78: Perpetuating Hawaiian Culture for Added Cultural Rejuvenation Office of Hawaiian Affairs Landscape Design Spring 2012 Arch 451: Landscape Design Seminar Johnathan Ching & Kaiwi Nui Yoon Group Memebers: Stephanie Chong, Jeremy Ferguson, Stephanie Ing, Ren Shiroma, Nathaniel Soriano, Raymond Sze-To, Dane Teves, Mohuhano Tu'ikolongahau, and Girem Yoo

80: Ground Rules Project 5: Transforming Spring 2012 Arch/TPSS 353: Dr. Andrew Kaufman This assignment allowed us to redesign the lot of the Old Food Science Building on the University of Hawai'i campus. The assignment was to create a healing garden for students and faculty. I enjoyed creating sociopetal and sociofugal spaces in designed seating areas.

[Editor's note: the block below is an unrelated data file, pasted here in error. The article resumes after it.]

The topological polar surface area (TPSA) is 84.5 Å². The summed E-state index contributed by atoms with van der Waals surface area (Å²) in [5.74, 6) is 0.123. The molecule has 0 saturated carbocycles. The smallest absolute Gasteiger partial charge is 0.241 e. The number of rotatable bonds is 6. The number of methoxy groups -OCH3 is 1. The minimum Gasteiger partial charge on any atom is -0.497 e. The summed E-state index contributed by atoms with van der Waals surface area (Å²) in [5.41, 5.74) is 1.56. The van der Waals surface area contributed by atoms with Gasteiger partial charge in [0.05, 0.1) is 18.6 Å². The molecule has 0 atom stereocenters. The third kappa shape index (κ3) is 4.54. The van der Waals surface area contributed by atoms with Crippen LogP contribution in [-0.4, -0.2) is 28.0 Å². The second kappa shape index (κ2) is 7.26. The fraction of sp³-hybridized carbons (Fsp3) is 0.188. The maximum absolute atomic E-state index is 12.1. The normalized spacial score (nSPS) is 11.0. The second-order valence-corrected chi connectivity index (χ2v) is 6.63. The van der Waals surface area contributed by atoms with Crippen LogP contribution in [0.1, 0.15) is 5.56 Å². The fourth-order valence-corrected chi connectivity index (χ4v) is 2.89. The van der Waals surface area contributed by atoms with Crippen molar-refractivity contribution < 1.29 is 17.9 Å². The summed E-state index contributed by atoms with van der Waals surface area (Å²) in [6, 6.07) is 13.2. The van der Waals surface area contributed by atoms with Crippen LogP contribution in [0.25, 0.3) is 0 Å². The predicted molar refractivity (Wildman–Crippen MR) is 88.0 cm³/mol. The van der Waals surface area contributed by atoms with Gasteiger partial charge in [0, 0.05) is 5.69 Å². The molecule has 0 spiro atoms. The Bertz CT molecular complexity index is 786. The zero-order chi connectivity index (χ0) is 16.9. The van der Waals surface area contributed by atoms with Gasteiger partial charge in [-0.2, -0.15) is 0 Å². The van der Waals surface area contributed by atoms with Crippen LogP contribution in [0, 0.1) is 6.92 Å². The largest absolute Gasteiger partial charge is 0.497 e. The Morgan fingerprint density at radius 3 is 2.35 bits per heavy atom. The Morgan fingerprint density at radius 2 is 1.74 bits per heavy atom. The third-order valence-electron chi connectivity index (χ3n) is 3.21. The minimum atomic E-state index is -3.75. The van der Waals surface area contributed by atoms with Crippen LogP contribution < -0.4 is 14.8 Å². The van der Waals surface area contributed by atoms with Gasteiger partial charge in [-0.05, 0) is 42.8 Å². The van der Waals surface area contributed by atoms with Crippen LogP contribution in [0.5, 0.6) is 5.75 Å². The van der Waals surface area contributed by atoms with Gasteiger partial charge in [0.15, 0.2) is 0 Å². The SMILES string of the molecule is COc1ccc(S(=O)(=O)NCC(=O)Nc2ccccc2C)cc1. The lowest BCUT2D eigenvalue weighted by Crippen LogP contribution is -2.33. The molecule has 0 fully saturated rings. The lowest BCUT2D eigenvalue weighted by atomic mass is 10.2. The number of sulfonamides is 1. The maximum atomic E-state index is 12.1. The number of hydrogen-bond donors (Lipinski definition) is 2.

103: Education is very important to me. Education is the best investment I made towards my future and I see it as a vehicle for life. Choosing your vehicle wisely will determine where and how far you can go. The University of Hawaii at Manoa School of Architecture is such a vehicle where I have been taking three years of enriching coursework to prepare me with the numerous fundamentals in the vast field of architecture. It was the inner strength and determination that sparked my interest and continued to fuel me in the detailed and hands-on activities at UH. It was at UH where I was able to find direction in what I want to focus in: natural, nature, green and sustainable architecture with emphasis in Landscape Architecture. What better place to learn about sustainability and a great range of landscapes than in Hawaii. Hawaii also has an abundance of vital resources such as the sun, rain, wind, ocean, and geothermal powers. The University of Hawaii is moving in the right direction by instilling in us, the future generation of builders, the importance of going green. Growing up in here in Hawaii, we were shared with its beauty of land, culture and community, we intern must all be responsible in caring for, preserving, and protecting it priceless treasures. This is why stepping lightly in our designs and build practices are so instrumental now than ever. Since beginning my journey at the Universty of Hawaii at Manoa School of Architecture (SoA) I have grown artistically and emotionally. The teachers hear have continuously driven us to never stop sketching and further exploring our knowledge and ideas. The teachers have also never expected anything other than perfection in my past three years of schooling. The critiques have been an awakening to what people in the field expect, but I truly value all of the jurors opinions and have learned to take constructive criticism and look at something with new perspectives.